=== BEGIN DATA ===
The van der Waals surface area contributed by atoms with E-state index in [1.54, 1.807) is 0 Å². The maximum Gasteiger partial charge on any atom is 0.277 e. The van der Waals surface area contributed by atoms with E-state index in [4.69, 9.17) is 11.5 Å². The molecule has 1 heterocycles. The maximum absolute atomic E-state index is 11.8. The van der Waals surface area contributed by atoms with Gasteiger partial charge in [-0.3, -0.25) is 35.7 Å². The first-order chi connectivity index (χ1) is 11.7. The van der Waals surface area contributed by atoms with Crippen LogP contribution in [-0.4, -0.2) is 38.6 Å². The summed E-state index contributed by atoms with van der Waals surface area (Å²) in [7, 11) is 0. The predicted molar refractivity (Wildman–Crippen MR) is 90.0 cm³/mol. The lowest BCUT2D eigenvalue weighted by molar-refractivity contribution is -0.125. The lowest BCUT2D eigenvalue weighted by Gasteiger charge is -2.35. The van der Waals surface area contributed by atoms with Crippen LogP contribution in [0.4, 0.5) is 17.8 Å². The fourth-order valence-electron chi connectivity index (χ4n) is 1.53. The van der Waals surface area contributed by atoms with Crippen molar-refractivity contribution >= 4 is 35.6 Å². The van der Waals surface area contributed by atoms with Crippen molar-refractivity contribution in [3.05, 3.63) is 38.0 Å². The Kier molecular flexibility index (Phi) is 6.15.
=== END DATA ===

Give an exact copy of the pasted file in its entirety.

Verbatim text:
The van der Waals surface area contributed by atoms with E-state index in [1.54, 1.807) is 0 Å². The maximum Gasteiger partial charge on any atom is 0.277 e. The van der Waals surface area contributed by atoms with E-state index in [4.69, 9.17) is 11.5 Å². The molecule has 1 heterocycles. The maximum absolute atomic E-state index is 11.8. The van der Waals surface area contributed by atoms with Gasteiger partial charge in [-0.3, -0.25) is 35.7 Å². The first-order chi connectivity index (χ1) is 11.7. The van der Waals surface area contributed by atoms with Crippen LogP contribution in [-0.4, -0.2) is 38.6 Å². The summed E-state index contributed by atoms with van der Waals surface area (Å²) in [7, 11) is 0. The predicted molar refractivity (Wildman–Crippen MR) is 90.0 cm³/mol. The lowest BCUT2D eigenvalue weighted by molar-refractivity contribution is -0.125. The lowest BCUT2D eigenvalue weighted by Gasteiger charge is -2.35. The van der Waals surface area contributed by atoms with Crippen LogP contribution in [0.4, 0.5) is 17.8 Å². The fourth-order valence-electron chi connectivity index (χ4n) is 1.53. The van der Waals surface area contributed by atoms with Crippen molar-refractivity contribution >= 4 is 35.6 Å². The van der Waals surface area contributed by atoms with Crippen molar-refractivity contribution in [3.05, 3.63) is 38.0 Å². The Kier molecular flexibility index (Phi) is 6.15.